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Transparency goes global!

It’s been quite the week for the Publish What You Pay campaign! In one fell swoop the number of countries having passed mandatory disclosure rules went from one to 28. Both Switzerland and Canada committed to adopting similar rules, while transparency was placed at the heart of the G8 summit, which took place this week in Lough Erne.

European Parliament votes for strong extractives transparency legislation

On 12 June, MEPs voted on the EU transparency and accounting directives, which will oblige listed (and large non-listed) extractive companies in any and all of the 27 EU member states to publish their payments to the governments where they operate.

The directives and their amendments were adopted by a huge majority. For MEP Arlene McCarthy, they represent ‘a major weapon in the global fight against corruption’.

Our national coordinators from Niger and DRC were in Strasbourg on the day of the vote to explain what this legislation means for their campaign.

For Jean-Claude in DRC, the ‘EU Directive will help lift the veil on payments so we can ensure they are spent for the public good’.
Revealing payments is crucial not only to ensure that governments have spent resource revenues responsibly, but also to make sure that they received a fair deal for their resources. As Ali, our coordinator from Niger pointed out, ‘between 14.5 and 21 billion Euros of potential revenue for Niger have been lost since 1960 because of unfair deals.’

Read PWYP’s press release on the vote

Meanwhile, that same morning in London…

Canadian Prime Minister Steven Harper announced that his government would also be adopting mandatory disclosure rules for extractive companies.

With one of the world’s largest extractive sectors, Canada has been an important target for the Publish What You Pay campaign. Central to PWYP Canada’s campaign has been the push for the Canadian government to adopt mandatory disclosure rules.

Canada is home to around 2000 extractive companies, many of whom operate in countries where citizens live in poverty, despite their country’s wealth in natural resources.

Kady Seguin, Interim Director of PWYP Canada stated, “Canada has sent a strong message to the rest of the world that transparency in the extractive sector is pivotal to ensuring the responsible and accountable management of natural resource revenues.”

Just two days later, the Resource Revenue Transparency Working Group shared its recommendations for what these rules should look like, which you can read about here.

Read PWYP Canada's press release here

Previously, in Switzerland

The day before, on 11 June 2013, the Swiss parliament approved a motion that calls on the government to draft extractive transparency rules similar to those of the EU and US.

These rules would not only cover extractive activities but also commodities trading, a crucial sector in Switzerland. In fact, almost half of global sales in this sector are done by companies who list Switzerland as their main place of business.

The Federal Council (the Swiss government's executive branch) will take this forward. Following the vote, Justice Minister Simonetta Sommaruga said that,

"The Federal Council accepts the proposal, as it is formulated, and will now consider transparency rules for the whole sector, meaning for listed and non-listed commodity companies as well as for commodity trading and extractive activities."

Read the Swissaid and the Berne declaration’s joint press release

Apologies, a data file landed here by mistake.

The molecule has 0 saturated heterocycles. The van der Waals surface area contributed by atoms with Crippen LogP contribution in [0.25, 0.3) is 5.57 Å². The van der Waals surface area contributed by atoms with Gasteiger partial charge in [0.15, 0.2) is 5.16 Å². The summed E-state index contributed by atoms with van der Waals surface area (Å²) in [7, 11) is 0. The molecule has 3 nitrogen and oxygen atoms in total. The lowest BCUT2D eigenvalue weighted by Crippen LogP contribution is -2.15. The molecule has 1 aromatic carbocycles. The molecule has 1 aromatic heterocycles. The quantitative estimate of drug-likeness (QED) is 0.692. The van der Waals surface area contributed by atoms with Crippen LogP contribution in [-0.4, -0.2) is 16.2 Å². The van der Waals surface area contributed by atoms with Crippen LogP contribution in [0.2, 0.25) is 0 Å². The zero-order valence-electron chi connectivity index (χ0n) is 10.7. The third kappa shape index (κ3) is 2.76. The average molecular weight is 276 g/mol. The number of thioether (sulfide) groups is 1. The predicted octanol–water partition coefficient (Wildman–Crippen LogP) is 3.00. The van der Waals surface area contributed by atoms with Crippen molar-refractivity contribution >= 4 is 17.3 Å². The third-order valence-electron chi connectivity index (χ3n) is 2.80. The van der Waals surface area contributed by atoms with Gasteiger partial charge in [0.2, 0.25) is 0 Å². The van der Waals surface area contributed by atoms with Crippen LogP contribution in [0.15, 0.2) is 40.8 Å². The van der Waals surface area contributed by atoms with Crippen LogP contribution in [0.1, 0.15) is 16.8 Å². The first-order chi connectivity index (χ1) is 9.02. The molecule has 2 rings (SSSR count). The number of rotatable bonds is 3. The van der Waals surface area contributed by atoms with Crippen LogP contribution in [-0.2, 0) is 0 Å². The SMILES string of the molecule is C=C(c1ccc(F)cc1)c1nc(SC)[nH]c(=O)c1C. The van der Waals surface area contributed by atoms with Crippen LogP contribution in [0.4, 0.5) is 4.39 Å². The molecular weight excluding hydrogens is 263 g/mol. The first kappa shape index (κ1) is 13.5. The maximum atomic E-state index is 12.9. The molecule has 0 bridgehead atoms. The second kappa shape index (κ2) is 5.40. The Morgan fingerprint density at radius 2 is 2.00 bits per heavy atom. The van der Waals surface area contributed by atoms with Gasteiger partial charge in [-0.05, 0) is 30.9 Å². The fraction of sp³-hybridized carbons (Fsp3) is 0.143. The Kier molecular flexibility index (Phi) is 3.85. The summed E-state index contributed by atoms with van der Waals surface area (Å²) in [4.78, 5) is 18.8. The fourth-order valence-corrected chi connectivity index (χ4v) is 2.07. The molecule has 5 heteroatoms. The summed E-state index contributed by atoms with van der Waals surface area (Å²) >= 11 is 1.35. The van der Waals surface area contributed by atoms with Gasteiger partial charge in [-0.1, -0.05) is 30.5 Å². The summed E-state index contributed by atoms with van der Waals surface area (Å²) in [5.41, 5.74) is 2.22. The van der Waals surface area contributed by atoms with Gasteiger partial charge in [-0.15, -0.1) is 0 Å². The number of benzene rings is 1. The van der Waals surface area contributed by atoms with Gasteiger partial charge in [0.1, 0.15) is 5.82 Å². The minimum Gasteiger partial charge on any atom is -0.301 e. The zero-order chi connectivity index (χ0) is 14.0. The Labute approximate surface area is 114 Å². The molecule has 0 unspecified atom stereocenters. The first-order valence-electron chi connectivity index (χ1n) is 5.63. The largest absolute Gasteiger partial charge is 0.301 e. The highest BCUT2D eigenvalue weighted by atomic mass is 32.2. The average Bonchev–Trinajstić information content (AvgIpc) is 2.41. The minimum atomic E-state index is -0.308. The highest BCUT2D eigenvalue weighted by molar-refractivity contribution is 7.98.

and in Australia?

Last week’s successive transparency victories have placed the spotlight firmly on Australia. Australia is home to many extractive companies, particularly in mining, who operate all over the world. Almost half (45%) of companies on Australia’s stock exchange are extractive companies.

Although Australia launched a pilot EITI scheme in June 2012, there has been no commitment made to expand this to full implementation. PWYP Australia has also been calling on the government to adopt mandatory disclosure rules similar to those of the EU and the US.

As our PWYP Australia Coordinator, Claire Spoors said this week, 'Now that the EU has signed into law its disclosure requirements for extractive companies and Canada has committed to similar legislation, Australia is increasingly out of touch. All eyes are on Australia to catch up and the spotlight is only going to get more intense once the country takes on the G20 presidency at the end of the year. The Government has an opportunity in this role - if it moves quickly - to lead and encourage the major emerging economy markets to adopt disclosure requirements and help create a truly global transparency standard for the extractives sector.'

So, with the EU having now agreed mandatory disclosure rules, and Switzerland and Canada well into the fray – will Australia step up to the plate?

Companies out of touch...

However, some oil companies are still obstinately refusing to read the writing on the wall.

Earlier in May, Publish What You Pay wrote to Shell, Exxon, BP and Chevron calling on them to disassociate themselves from the lawsuit API is currently waging against Dodd-Frank 1504.

The response from companies was pretty disappointing and pretty 2011. They repeated their contradictory platform of stating support for transparency while at the same time undermining transparency legislation.

Visit our site  to view the responses.

Rio Tinto in support of global transparency

Other extractive companies, however, have been embracing transparency and change. Speaking at the pre-G8 summit event last yesterday (Open for Growth – GTTT), Sam Walsh, CEO of Rio Tinto, emphasised the need to expand the circles of companies and countries implementing extractive transparency measures.

He called for a global reporting standard and for Australia to look at implementing disclosure measures, as well as mentioning other countries with important stock exchanges such as South Africa and India.

Read Mr Walsh's speech notes here.

Pre-summit event – transparency at heart of G8 agenda

On June 15, a pre- G8 summit event took place in London, ‘Open for Growth: The G8 Trade, Tax and Transparency Event’.


For a great overview of the event, check out Matteo Pellegrini’s blog.